Face masks are part of our daily lives during the pandemic. Many are made from plastics and designed to be used just once, which means thousands of tonnes of extra waste going to landfill. Masks may help stop the spread of coronavirus but if everyone in Australia used a single-use mask every day for a year, it would create 25,000 tonnes of contaminated waste and 22,000 tonnes of plastic packaging. Masks may also be a source of harmful microplastic fibres on land and in waterways and litter.
Face masks are a major potential source of waste. We need to work out how to stay healthy and sustainable. It’s important to note that any attempt to redesign face masks must ensure they offer adequate protection to the wearer. Where masks are used in a medical setting, design changes must also meet official standards such as barrier efficiency, breathing capacity and fire resistance. With this in mind, reducing the environmental harm caused by masks could be done in several ways.
Evidence suggests reusable cloth masks perform almost as well as single-use masks, but without the associated waste. One lifecycle assessment conducted in the UK found masks that could be washed and reused were the best option for the environment. Reusable masks with replaceable filters were the second-best option. The study also found having a higher number of masks in rotation to allow for machine washing was better for the environment than manual washing.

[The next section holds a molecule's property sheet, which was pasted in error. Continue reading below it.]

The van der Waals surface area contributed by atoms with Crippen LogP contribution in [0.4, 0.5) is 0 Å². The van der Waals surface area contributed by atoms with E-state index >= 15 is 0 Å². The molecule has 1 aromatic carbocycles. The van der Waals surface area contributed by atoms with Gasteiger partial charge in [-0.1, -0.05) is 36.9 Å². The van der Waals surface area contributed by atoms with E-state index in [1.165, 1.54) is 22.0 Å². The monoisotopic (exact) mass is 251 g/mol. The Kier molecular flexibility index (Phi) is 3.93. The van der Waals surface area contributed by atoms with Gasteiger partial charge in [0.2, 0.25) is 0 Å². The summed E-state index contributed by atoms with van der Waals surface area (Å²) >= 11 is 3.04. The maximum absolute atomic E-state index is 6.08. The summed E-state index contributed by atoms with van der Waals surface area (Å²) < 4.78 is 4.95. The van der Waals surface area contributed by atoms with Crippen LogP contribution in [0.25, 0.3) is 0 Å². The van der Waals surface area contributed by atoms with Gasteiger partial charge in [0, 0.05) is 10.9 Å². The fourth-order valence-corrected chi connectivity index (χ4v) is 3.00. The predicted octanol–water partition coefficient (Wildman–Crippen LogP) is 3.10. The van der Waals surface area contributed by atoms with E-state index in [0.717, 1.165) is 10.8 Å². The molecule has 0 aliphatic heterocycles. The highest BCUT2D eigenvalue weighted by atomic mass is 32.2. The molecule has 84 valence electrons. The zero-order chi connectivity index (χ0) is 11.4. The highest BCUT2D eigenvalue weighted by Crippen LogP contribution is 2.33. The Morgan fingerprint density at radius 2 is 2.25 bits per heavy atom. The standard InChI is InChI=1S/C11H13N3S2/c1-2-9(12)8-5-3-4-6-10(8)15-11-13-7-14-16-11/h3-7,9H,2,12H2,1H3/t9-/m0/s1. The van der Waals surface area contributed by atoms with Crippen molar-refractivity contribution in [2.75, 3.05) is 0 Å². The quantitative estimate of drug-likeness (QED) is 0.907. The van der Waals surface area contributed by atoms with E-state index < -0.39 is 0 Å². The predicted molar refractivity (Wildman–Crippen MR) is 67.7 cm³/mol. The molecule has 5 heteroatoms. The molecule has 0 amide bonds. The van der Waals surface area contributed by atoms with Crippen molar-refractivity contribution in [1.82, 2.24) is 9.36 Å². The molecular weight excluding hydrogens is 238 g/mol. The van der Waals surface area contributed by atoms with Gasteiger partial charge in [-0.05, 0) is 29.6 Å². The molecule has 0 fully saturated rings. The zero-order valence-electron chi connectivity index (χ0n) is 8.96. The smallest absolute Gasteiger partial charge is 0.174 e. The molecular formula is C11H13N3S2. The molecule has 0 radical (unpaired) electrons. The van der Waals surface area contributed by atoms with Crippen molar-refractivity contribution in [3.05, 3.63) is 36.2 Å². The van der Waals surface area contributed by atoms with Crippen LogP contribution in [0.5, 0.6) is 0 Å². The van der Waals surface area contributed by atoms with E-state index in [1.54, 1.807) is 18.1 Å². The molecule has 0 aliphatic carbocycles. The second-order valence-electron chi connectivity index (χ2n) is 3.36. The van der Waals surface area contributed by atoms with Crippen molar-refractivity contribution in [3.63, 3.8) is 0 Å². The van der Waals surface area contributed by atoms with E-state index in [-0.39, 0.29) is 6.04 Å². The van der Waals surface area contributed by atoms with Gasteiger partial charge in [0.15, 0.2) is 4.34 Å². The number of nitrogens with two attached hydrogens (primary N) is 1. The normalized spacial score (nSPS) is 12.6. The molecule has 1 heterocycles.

In high-risk settings such as hospitals and clinics, the reuse of masks may not be possible or desirable, meaning they must be disposed of. In medical settings, there are systems in place for disposal of such protective gear, which usually involves segregation and incineration. But the general public must dispose of masks themselves. Because masks usually comprise different materials, this can be complicated. For example, recovering the components of a N95 mask for recycling would involve putting the straps, nose foam, filter and valve in one bin and the metal staples and nose clip in another – and some recyclers may see mask recycling as a health risk. These difficulties mean masks often end up in landfill. Masks would be easier to recycle if they were made of fewer materials and were easy to disassemble.
For single-use items, placing synthetics with biodegradable materials (our favourites) would be the first step in circular design thinking. The abaca plant, a relative of the banana tree, offers one potential option. Its leaf fibre reportedly repels water better than traditional face masks, is as strong as polymer and decomposes within two months. Most abaca is currently produced in the Philippines. The road to a circular economy will be a long one - and COVID-19 will be just one challenge along the way. But we need to achieve it, for the good of the planet and humankind.
Planet Friendly Packaging acknowledges the traditional custodians of the land on which we work. Our thoughts go out to everyone affected by COVID-19. Stay safe.